Photo: Senate Majority Leader Mitch McConnell (R-KY) walks from the Senate Chamber after eliminating the filibuster rule against Supreme Court nominees, on Capitol Hill in Washington, April 6, 2017. (Joshua Roberts/Reuters)
FROM THIS EPISODE
California Republican Devin Nunes has recused himself as Chair of the House Intelligence Committee while it investigates Russian interference in last year's election. He's also being investigated himself, by the Ethics Committee. Ali Watkins, national security reporter for BuzzFeed, says Nunes is being investigated for possible revelation of classified information.
In the Senate, minority party rights have been protected by requiring that some measures need 60 votes, instead of just 51, in order to pass. But over the years, both parties have eroded that rule — especially regarding judicial confirmations — and this week it’s happening again. Senate Democrats challenged Republicans to put up or shut up today by denying the 60 votes needed to confirm Neil Gorsuch to the US Supreme Court. Republican John McCain said, "Someday we will regret what we are about to do." But he still joined fellow Republicans in eliminating a protection for minority party rights in the Senate. Once again, a supposedly hallowed tradition is being abandoned in the interests of politics. What will approval of President Trump’s first appointment to the US Supreme Court mean in the long run for both political parties?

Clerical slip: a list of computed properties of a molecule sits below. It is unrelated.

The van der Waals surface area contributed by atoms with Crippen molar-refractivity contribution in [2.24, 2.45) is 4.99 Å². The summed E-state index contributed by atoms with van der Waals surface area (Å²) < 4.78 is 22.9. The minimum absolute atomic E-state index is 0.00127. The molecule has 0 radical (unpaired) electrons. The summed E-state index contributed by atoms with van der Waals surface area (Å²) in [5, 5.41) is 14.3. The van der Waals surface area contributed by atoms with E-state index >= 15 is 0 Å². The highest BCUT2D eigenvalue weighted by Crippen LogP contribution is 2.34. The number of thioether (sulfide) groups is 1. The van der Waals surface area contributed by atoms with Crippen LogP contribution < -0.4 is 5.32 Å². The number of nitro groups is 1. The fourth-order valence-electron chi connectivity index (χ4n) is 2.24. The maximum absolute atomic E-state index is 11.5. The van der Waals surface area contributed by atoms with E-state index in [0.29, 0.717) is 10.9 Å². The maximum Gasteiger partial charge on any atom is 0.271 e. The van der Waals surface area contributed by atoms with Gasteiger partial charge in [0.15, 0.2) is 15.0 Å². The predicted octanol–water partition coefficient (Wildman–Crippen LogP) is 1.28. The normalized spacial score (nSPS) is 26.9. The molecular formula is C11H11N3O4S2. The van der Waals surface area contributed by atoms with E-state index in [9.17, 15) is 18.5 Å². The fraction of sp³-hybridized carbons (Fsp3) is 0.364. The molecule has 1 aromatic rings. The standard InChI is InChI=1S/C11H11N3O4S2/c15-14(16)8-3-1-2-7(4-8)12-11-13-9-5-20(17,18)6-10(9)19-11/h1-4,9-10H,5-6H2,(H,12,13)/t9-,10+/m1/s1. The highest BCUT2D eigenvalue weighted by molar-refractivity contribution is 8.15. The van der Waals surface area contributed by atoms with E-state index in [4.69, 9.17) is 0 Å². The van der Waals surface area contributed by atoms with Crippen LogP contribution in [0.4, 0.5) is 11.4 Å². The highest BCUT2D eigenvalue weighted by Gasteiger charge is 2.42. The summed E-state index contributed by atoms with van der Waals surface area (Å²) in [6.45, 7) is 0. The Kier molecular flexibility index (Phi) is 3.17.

Senate Majority Leader McConnell on allowing an up-or-down vote on Gorsuch
Dennis on Democrats choosing path on Gorsuch that could change Washington
Jawando on five reasons to save the 60-vote threshold for SCOTUS nominees
Tobin on Democrats' filibuster foolhardiness
Politico on Trump's back channel to Justice Kennedy
Secret Service agents tidy-up President Trump's limousines
as they wait for him at Mar-a-Lago Club in Palm Beach, Florida
Photo by Jonathan Ernst/Reuters
President Trump's summit meeting with China's President Xi Jinping starts today at Mar-a-Lago — Mr. Trump's ultra-luxurious club for members only, now being called "the Winter White House." It's a daily subject of extensive news coverage — and free publicity. That raises ethics questions and tarnishes the conduct of American diplomacy according to Robert Weissman. He's president of Public Citizen, the nonprofit government watchdog founded by Ralph Nader.
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